Once a decidedly niche pursuit, photographing food is now almost as popular as eating it, and if you thought that the habit was annoying at home, it is even worse when it intrudes on the sacred peace of a holiday. Buy an ice cream and you’ll find yourself alone with a cone as your companion rushes across a four-lane highway to capture his or hers against the azure sea. Reach for a chip before the bowl has been immortalised on social media and get your hand smacked for your trouble.

It’s a trend that sucks the joy out of every meal – unless, that is, you’re the one behind the camera. A new study published in the Journal of Personality and Social Psychology suggests that taking pictures of food enhances our pleasure in it. Diners at the food court of a farmers’ market in Philadelphia were asked either to photograph their meal or to eat “as you normally would”, then were questioned about how they found it. Those in the photography group reported that not only did they enjoy their meal more, but they were “significantly more immersed in the experience” of eating it.

This backs up evidence from previous studies, including one from this year in the Journal of Consumer Marketing, which found that participants who had been asked to photograph a red velvet cake – that bleeding behemoth of American overindulgence – later rated it as significantly tastier than those who had not.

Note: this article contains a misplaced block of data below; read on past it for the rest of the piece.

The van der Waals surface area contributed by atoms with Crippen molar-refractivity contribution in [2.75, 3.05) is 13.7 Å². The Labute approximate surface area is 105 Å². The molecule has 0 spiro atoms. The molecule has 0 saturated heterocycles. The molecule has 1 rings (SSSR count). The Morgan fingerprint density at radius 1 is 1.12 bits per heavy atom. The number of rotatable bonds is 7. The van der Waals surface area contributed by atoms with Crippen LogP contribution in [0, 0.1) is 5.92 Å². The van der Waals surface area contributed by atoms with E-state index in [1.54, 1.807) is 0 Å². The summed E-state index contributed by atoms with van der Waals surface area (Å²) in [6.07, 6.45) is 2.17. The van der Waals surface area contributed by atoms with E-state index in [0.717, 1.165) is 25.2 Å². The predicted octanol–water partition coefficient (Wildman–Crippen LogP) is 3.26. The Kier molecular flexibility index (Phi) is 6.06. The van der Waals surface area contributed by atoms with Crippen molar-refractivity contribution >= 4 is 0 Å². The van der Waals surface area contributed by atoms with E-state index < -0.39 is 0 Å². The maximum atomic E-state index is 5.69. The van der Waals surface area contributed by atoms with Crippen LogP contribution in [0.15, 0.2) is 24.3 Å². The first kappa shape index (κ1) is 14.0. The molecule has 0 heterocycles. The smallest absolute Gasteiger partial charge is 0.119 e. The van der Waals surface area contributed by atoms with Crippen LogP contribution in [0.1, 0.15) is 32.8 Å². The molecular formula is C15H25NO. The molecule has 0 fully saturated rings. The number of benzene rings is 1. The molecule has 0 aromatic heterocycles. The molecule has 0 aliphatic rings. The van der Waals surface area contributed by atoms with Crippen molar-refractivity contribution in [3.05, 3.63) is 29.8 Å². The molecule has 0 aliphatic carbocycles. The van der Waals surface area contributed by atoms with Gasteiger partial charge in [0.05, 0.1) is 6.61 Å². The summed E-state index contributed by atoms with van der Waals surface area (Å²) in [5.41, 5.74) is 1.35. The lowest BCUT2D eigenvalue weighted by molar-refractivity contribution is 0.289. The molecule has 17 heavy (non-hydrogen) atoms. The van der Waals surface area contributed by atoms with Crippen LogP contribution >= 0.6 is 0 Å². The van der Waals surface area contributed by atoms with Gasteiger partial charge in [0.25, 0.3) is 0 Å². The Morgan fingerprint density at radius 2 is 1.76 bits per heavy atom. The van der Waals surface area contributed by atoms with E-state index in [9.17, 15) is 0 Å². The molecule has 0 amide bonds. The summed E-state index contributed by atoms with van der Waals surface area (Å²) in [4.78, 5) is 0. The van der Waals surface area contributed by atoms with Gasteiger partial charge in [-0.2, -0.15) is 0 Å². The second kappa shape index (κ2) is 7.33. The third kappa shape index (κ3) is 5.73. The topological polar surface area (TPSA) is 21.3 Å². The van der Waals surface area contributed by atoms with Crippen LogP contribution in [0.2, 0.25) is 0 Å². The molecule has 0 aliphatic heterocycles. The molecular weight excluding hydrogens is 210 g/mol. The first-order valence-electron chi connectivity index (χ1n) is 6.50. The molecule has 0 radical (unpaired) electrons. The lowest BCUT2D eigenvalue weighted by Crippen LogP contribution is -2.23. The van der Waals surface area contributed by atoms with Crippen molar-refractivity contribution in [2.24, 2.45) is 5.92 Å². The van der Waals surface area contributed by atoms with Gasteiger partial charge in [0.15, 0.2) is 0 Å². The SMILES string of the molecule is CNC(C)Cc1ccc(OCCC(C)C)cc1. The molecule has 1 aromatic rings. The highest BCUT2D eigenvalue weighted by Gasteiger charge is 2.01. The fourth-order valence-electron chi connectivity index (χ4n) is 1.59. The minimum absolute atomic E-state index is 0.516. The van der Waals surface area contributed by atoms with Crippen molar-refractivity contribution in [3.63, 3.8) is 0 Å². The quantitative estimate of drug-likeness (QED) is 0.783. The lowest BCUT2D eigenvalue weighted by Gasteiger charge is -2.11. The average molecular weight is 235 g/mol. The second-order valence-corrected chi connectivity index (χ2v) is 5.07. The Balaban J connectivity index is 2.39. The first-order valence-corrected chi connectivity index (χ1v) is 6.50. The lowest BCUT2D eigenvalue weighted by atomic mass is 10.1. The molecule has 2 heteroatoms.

Interestingly, taking a picture of a fruit salad had no effect on its perceived charms, but “when descriptive social norms regarding healthy eating [were] made salient”, photographing these healthier foods did lead to greater enjoyment. In other words, if you see lots of glossy, beautifully lit pictures of chia seed pudding on social media, you are more likely to believe that it’s edible, despite all the evidence to the contrary.
This may seem puzzling. After all, surely anything tastes better fresh from the kitchen rather than a protracted glamour shoot – runny yolks carefully split to capture that golden ooze, strips of bacon arranged just so atop plump hemispheres of avocado, pillowy burger buns posed to give a glimpse of meat beneath. It is hardly surprising that 95 million posts on Instagram, the photo-sharing site, proudly bear the hashtag #foodporn.

However, it is this delay that is apparently responsible for the increase in pleasure: the act of rearranging that parsley garnish, or moving the plate closer to the light, increases our anticipation of what we are about to eat, forcing us to consider how delicious it looks even as we forbid ourselves to take a bite until the perfect shot is in the bag. You could no doubt achieve the same heightened sense of satisfaction by saying grace before tucking in, but you would lose the gratification that comes from imagining other people ogling your grilled Ibizan sardines as they tuck in to an egg mayonnaise at their desk.

Bear in mind, though, that the food that is most successful on Instagram often has a freakish quality – lurid, rainbow-coloured bagel-croissant hybrids that look like something out of Frankenstein’s bakery are particularly popular at the moment – which may lead to some unwise menu choices in pursuit of online acclaim.

On the plus side, if a diet of giant burgers and salted-caramel lattes leaves you feeling queasy, take heart: if there is one thing that social media likes more than #avotoast, it is embarrassing oversharing. After a week of sickening ice-cream shots, a sickbed selfie is guaranteed to cheer up the rest of us. 

Felicity Cloake is the New Statesman’s food columnist. Her latest book is The A-Z of Eating: a Flavour Map for Adventurous Cooks.

This article first appeared in the 25 August 2016 issue of the New Statesman, Cameron: the legacy of a loser